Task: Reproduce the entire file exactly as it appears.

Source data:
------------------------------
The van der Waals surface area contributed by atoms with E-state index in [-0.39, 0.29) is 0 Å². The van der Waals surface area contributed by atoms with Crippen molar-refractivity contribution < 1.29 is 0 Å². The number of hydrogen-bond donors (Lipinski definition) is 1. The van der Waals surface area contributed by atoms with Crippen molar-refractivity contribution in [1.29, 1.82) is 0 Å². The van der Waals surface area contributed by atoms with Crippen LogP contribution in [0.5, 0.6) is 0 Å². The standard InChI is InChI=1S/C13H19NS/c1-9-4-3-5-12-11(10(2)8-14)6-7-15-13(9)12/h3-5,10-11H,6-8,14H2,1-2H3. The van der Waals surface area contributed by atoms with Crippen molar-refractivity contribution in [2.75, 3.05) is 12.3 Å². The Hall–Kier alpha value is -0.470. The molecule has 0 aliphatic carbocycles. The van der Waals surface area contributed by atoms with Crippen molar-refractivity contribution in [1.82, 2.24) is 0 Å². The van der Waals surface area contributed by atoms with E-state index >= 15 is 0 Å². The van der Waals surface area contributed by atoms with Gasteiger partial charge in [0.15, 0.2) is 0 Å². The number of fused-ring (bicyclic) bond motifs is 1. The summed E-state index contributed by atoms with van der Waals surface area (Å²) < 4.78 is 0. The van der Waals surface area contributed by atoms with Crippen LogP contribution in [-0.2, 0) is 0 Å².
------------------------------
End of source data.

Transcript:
The van der Waals surface area contributed by atoms with E-state index in [-0.39, 0.29) is 0 Å². The van der Waals surface area contributed by atoms with Crippen molar-refractivity contribution < 1.29 is 0 Å². The number of hydrogen-bond donors (Lipinski definition) is 1. The van der Waals surface area contributed by atoms with Crippen molar-refractivity contribution in [1.29, 1.82) is 0 Å². The van der Waals surface area contributed by atoms with Crippen LogP contribution in [0.5, 0.6) is 0 Å². The standard InChI is InChI=1S/C13H19NS/c1-9-4-3-5-12-11(10(2)8-14)6-7-15-13(9)12/h3-5,10-11H,6-8,14H2,1-2H3. The van der Waals surface area contributed by atoms with Crippen molar-refractivity contribution in [2.75, 3.05) is 12.3 Å². The Hall–Kier alpha value is -0.470. The molecule has 0 aliphatic carbocycles. The van der Waals surface area contributed by atoms with Crippen molar-refractivity contribution in [1.82, 2.24) is 0 Å². The van der Waals surface area contributed by atoms with E-state index >= 15 is 0 Å². The van der Waals surface area contributed by atoms with Gasteiger partial charge in [0.15, 0.2) is 0 Å². The number of fused-ring (bicyclic) bond motifs is 1. The summed E-state index contributed by atoms with van der Waals surface area (Å²) < 4.78 is 0. The van der Waals surface area contributed by atoms with Crippen LogP contribution in [-0.2, 0) is 0 Å².